Point-of-Choice Prompts to Reduce Sitting Time at Work

A Randomized Trial


      Prolonged sitting is prevalent in the workplace and is associated with adverse health markers.


      Investigate the effects of point-of-choice (PoC) prompting software, on the computer used at work (PC), to reduce long uninterrupted sedentary periods and total sedentary time at work.


      Assessor-blinded, parallel group, active-controlled randomized trial.


      A convenience sample of office workers from Glasgow, United Kingdom. Data were collected April to June 2010, and analyzed October 2010 to June 2011.


      The education group (n=14) received a brief education session on the importance of reducing long sitting periods at work. The PoC group (n=14) received the same education along with prompting software on their PC for 5 workdays, which reminded them to stand up every 30 minutes.

      Main outcome measures

      Sitting time was measured objectively using the activPAL™ activity monitor for 5 workdays at baseline and 5 workdays during the intervention. The number and time spent sitting in events >30 minutes' duration were the main outcome measures.


      At baseline, participants spent 5.7±1.0 hours/day (76%±9%) of their time at work sitting. Of that time, 3.3±1.3 hours/day was spent sitting in 3.7±1.4 events >30 minutes. There was a significant difference between the groups in the change (intervention to baseline) of both the number (ANCOVA; −6.8%, p=0.014) and duration (−15.5%, p=0.007) of sitting events >30 minutes. During the intervention, compared with baseline, the PoC group reduced the number (paired t-test; −0.11 events/hour, p=0.045) and duration (−12.2%, p=0.035) of sitting events >30 minutes. However, there was no significant difference in total sitting time between groups (−4.4%, p=0.084).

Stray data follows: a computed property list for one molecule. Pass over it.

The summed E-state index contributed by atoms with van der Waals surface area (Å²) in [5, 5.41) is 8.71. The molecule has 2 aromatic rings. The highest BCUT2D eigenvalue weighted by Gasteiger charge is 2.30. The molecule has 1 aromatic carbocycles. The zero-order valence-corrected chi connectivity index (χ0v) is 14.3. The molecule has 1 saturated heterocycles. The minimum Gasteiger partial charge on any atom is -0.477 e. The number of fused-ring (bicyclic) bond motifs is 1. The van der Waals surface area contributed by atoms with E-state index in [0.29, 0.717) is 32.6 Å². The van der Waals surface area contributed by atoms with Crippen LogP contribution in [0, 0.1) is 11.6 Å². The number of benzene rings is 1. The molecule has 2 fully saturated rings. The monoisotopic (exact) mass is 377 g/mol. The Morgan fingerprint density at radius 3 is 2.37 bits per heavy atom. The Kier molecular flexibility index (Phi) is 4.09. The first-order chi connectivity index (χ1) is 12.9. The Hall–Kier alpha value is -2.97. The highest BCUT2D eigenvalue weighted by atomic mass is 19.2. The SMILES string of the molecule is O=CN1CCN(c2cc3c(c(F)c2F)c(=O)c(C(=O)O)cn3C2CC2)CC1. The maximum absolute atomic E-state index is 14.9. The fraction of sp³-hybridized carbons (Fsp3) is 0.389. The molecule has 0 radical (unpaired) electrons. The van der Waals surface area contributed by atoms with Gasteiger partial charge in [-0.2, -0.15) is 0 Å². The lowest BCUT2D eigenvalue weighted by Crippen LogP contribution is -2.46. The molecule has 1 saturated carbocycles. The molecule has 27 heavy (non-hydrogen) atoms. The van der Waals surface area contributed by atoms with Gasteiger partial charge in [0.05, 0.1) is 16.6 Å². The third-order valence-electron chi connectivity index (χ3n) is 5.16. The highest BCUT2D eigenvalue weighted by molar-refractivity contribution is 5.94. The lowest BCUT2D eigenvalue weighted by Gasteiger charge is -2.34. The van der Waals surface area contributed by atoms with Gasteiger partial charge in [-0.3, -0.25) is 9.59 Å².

Point-of-choice prompting software on work computers recommending taking a break from sitting plus education is superior to education alone in reducing long uninterrupted sedentary periods at work.

      Trial registration

      This trial was registered at NCT01628861.
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